Surface water is water located on top of the Earth's surface, and may also be referred to as blue water. In common usage, it is usually used specifically for terrestrial (inland) waterbodies, the vast majority of which is produced by precipitation and runoff from nearby higher areas. As the climate warms in the spring, snowmelt runs off towards nearby streams and rivers contributing towards a large portion of human drinking water. Levels of surface water lessen as a result of evaporation as well as water moving into the ground becoming ground-water. Alongside being used for drinking water, surface water is also used for irrigation, wastewater treatment, livestock, industrial uses, hydropower, and recreation. It is recorded by the Environmental Protection Agency (EPA), that approximately 68 percent of water provided to communities comes from surface water. For USGS water-use reports, surface water is considered freshwater when it contains less than 1,000 milligrams per liter (mg/L) of dissolved solids.
There are three major types of surface water. Permanent (perennial) surface waters are present year round, and includes lakes, rivers and wetlands (marshes and swamps). Semi-permanent (ephemeral) surface water refers to bodies of water that are only present at certain times of the year including seasonally dry channels such as creeks, lagoons and waterholes. Man-made surface water is water that can be continued by infrastructures that humans have assembled. This would be dammed artificial lakes, canals and artificial ponds (e.g. garden ponds) or swamps. The surface water held by dams can be used for renewable energy in the form of hydropower. Hydropower is the forcing of surface water sourced from rivers and streams to produce energy.
Surface water can be measured as annual runoff. This includes the amount of rain and snowmelt drainage left after the uptake of nature, evaporation from land, and transpiration from vegetation. In areas such as California, the California Water Science Center records the flow of surface water and annual runoff by utilizing a network of approximately 500 stream gages collecting real time data from all across the state. This then contributes to the 8,000 stream gage stations that are overseen by the USGS national stream gage record. This in turn has provided to date records and documents of water data over the years. Management teams that oversee the distribution of water are then able to make decisions of adequate water supply to sectors. These include municipal, industrial, agricultural, renewable energy (hydropower), and storage in reservoirs.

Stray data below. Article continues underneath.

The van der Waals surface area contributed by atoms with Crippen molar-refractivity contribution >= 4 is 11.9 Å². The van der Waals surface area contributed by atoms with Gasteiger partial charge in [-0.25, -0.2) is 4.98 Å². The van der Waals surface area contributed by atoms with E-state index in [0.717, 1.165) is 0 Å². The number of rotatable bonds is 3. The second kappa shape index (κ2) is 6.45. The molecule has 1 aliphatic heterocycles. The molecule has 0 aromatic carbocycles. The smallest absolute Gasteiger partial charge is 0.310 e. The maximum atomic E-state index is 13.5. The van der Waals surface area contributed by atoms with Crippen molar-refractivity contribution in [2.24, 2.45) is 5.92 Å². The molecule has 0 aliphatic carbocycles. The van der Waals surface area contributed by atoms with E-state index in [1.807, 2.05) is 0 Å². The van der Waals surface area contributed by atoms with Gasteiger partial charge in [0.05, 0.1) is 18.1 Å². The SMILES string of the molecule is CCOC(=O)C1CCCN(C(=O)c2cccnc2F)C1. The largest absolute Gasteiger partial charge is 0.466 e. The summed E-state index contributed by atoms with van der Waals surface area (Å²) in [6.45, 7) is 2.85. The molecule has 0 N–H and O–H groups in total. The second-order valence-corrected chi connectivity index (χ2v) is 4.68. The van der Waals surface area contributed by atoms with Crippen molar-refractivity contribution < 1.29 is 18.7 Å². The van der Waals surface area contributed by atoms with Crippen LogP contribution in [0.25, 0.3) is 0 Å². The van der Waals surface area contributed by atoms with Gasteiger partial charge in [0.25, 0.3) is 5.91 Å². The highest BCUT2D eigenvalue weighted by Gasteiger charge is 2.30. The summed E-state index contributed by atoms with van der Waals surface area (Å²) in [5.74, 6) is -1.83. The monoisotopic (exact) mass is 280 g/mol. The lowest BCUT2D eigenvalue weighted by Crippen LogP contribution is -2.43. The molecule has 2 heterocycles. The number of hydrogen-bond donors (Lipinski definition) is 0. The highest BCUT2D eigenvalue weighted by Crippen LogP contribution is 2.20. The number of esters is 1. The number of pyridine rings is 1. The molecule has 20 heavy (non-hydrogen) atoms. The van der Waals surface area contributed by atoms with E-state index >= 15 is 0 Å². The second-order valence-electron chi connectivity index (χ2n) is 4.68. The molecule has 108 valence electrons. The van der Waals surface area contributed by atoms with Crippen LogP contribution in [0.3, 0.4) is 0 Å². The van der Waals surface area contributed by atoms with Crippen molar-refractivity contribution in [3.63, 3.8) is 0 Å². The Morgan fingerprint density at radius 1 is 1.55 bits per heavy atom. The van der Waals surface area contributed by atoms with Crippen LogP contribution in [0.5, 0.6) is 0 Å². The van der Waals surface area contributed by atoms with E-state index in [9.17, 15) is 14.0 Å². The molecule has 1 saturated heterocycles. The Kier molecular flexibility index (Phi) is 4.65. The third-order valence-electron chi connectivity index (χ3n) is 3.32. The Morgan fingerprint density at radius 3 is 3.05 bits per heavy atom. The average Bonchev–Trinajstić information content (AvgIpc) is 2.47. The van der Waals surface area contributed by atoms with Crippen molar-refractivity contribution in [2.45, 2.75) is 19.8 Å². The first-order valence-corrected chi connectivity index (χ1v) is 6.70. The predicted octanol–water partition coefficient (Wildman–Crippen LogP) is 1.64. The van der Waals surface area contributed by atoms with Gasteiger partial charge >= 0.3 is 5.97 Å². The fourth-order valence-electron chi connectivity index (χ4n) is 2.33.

Due to climate change, sea ice and glaciers are melting rising contributing to the rise in sea levels. As a result, salt water from the ocean is beginning to infiltrate our freshwater aquifers contaminating water used for urban and agricultural services. It is also affecting surrounding ecosystems as it places stress on the wildlife inhabiting those areas. It was recorded by the NOAA in the years 2012 to 2016, ice sheets in Greenland and the Antarctic reduced by 247 billion tons per year. This number will continue to increase as global warming persists.
Global warming has a direct connection with the hydrologic cycle. It has increased evaporation yet decreased precipitation, runoff, groundwater, and soil moisture. This has altered surface water levels. Climate change also enhances the existing challenges we face in water quality. The quality of surface water is based on the chemical inputs from the surrounding elements such as the air and the nearby landscape. When these elements are polluted due to human activity, it alters the chemistry of the water.
Surface and groundwater are two separate entities, so they must be regarded as such. However, there is an ever-increasing need for management of the two as they are part of an interrelated system that is paramount when the demand for water exceeds the available supply (Fetter 464). Depletion of surface and ground water sources for public consumption (including industrial, commercial, and residential) is caused by over-pumping. Aquifers near river systems that are over-pumped have been known to deplete surface water sources as well. Research supporting this has been found in numerous water budgets for a multitude of cities.
Response times for an aquifer are long (Young & Bredehoeft 1972). However, a total ban on ground water usage during water recessions would allow surface water to retain better levels required for sustainable aquatic life. By reducing ground water pumping, the surface water supplies will be able to maintain their levels, as they recharge from direct precipitation, surface runoff, etc.